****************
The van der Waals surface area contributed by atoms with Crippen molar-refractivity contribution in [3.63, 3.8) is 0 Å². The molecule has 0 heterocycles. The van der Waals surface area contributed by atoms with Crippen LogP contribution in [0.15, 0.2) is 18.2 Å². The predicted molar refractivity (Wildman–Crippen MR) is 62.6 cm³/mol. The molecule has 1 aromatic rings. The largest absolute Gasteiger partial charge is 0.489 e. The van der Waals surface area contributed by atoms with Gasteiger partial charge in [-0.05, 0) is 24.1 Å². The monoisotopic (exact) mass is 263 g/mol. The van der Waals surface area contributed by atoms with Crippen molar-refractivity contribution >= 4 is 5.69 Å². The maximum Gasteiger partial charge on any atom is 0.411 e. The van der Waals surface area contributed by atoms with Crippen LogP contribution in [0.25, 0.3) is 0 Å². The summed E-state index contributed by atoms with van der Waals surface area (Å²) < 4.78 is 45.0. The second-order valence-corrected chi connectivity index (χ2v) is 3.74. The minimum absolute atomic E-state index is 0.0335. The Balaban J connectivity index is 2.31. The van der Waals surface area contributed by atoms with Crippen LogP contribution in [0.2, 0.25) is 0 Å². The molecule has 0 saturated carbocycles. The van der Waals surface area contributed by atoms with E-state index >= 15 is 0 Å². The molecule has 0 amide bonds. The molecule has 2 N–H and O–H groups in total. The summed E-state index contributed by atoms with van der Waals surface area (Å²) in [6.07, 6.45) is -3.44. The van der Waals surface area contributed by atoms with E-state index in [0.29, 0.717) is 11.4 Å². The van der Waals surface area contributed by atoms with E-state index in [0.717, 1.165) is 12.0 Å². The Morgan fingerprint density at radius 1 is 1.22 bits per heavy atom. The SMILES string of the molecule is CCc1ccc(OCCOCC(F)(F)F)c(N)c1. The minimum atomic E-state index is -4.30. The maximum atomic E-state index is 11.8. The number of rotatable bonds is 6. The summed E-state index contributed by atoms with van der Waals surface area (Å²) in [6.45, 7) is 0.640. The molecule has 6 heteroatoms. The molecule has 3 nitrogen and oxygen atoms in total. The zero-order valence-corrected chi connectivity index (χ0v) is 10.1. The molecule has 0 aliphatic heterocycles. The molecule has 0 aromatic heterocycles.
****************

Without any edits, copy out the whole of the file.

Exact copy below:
The van der Waals surface area contributed by atoms with Crippen molar-refractivity contribution in [3.63, 3.8) is 0 Å². The molecule has 0 heterocycles. The van der Waals surface area contributed by atoms with Crippen LogP contribution in [0.15, 0.2) is 18.2 Å². The predicted molar refractivity (Wildman–Crippen MR) is 62.6 cm³/mol. The molecule has 1 aromatic rings. The largest absolute Gasteiger partial charge is 0.489 e. The van der Waals surface area contributed by atoms with Gasteiger partial charge in [-0.05, 0) is 24.1 Å². The monoisotopic (exact) mass is 263 g/mol. The van der Waals surface area contributed by atoms with Crippen molar-refractivity contribution >= 4 is 5.69 Å². The maximum Gasteiger partial charge on any atom is 0.411 e. The van der Waals surface area contributed by atoms with Crippen LogP contribution in [0.25, 0.3) is 0 Å². The summed E-state index contributed by atoms with van der Waals surface area (Å²) < 4.78 is 45.0. The second-order valence-corrected chi connectivity index (χ2v) is 3.74. The minimum absolute atomic E-state index is 0.0335. The Balaban J connectivity index is 2.31. The van der Waals surface area contributed by atoms with Crippen LogP contribution in [0.2, 0.25) is 0 Å². The molecule has 0 saturated carbocycles. The van der Waals surface area contributed by atoms with E-state index >= 15 is 0 Å². The molecule has 0 amide bonds. The molecule has 2 N–H and O–H groups in total. The summed E-state index contributed by atoms with van der Waals surface area (Å²) in [6.07, 6.45) is -3.44. The van der Waals surface area contributed by atoms with E-state index in [0.29, 0.717) is 11.4 Å². The van der Waals surface area contributed by atoms with E-state index in [0.717, 1.165) is 12.0 Å². The Morgan fingerprint density at radius 1 is 1.22 bits per heavy atom. The SMILES string of the molecule is CCc1ccc(OCCOCC(F)(F)F)c(N)c1. The minimum atomic E-state index is -4.30. The maximum atomic E-state index is 11.8. The number of rotatable bonds is 6. The summed E-state index contributed by atoms with van der Waals surface area (Å²) in [6.45, 7) is 0.640. The molecule has 6 heteroatoms. The molecule has 3 nitrogen and oxygen atoms in total. The zero-order valence-corrected chi connectivity index (χ0v) is 10.1. The molecule has 0 aliphatic heterocycles. The molecule has 0 aromatic heterocycles.